For the data to be this way, it would also mean that many of these individuals are black.
“It is inappropriate to draw conclusions on the race distribution without first understanding who is FIO’d, and who is FIO’d repeatedly,” Boston Police spokesman Lieutenant Detective Michael McCarthy told the Globe.
The ACLU’s Williams said this justification falls short. For one, the police do not, traditionally, seem to have been limited to stopping people who have criminal records.
A report released by the ACLU that analyzed the 2007–2010 period found that police stops did not increase in proportion to crime in a neighborhood. What they did increase in relation to was the black population. When controlling for factors such as crime and gang membership, the ACLU found that neighborhoods with more black people were more likely to be focus of FIO encounters and the stops were more likely to be repeated and invasive — including more frisks and searches over mere observations, Williams said.
Following this report, the BPD implemented training on racial profiling and bias and explicitly prohibited policing based on race and gender. However, the percent of FIOs that involve black residents has continued to be much higher than the representation of blacks in the city population.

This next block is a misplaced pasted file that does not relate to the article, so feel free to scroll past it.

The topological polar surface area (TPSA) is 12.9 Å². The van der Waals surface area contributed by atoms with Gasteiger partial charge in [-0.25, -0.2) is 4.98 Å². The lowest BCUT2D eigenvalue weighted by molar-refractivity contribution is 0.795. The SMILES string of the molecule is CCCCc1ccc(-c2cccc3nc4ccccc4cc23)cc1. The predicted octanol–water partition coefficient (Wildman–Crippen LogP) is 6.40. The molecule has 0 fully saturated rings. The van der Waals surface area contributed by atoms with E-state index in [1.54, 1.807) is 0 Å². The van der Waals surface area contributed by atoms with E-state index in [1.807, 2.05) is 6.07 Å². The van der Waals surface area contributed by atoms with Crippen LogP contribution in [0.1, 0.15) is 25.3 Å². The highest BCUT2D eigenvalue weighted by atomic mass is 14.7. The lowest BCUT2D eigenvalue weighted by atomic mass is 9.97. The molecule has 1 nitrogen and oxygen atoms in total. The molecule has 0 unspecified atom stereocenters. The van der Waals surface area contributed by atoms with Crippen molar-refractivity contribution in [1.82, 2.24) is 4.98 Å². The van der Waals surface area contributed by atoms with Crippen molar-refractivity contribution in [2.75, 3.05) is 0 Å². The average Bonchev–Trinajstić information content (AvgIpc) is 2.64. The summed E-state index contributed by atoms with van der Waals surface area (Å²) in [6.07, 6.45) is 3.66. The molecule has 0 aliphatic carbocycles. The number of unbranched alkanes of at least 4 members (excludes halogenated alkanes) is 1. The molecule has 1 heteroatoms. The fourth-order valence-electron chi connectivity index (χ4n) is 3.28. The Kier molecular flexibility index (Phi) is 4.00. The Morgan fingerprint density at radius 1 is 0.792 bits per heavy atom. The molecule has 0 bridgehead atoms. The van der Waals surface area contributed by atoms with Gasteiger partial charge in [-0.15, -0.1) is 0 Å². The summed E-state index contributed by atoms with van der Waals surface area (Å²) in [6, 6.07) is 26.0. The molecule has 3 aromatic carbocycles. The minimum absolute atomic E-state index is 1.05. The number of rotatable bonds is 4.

The Banner also reported in 2015 that the police appear to apply the label of “gang” too liberally at times, sweeping under it people with no such affiliation, as one young man said had happened to him. At the time, Makis Antzoulatos, a National Lawyers Guild member and Boston attorney, told the Banner that the police’s Youth Violence Strike Force seemed to be using a definition of “gang” dating from 1993. That definition applies to any formal or informal group comprising at least three people with current or past criminal activity that also has claimed territory or has some sort of identifier, such as a name or colors. A person also could be labeled as a gang member if seen at least twice in the company of someone considered part of a gang. Individuals not fitting the specified criteria could be marked as a “gang associate” if the police nonetheless believe they are closely connected to a gang.
On a deeper level, the accuracy of police determination of gang affiliation or prior criminal involvement is not the critical question here. Williams noted that anyone — even someone with a criminal record — is protected by the law from being stopped or searched without probable cause. Having done something wrong once is not sufficient cause to believe a person currently is doing something wrong now, he said.
“Just saying ‘People are criminals. There are gangs,’” is not enough,” Williams said. “People — whether they have previous criminal records, are in a gang, or live in neighborhoods that have gangs — still have Fourth Amendment rights. People are not allowed to stop a person because they have a criminal record or because the police said they are in a gang.”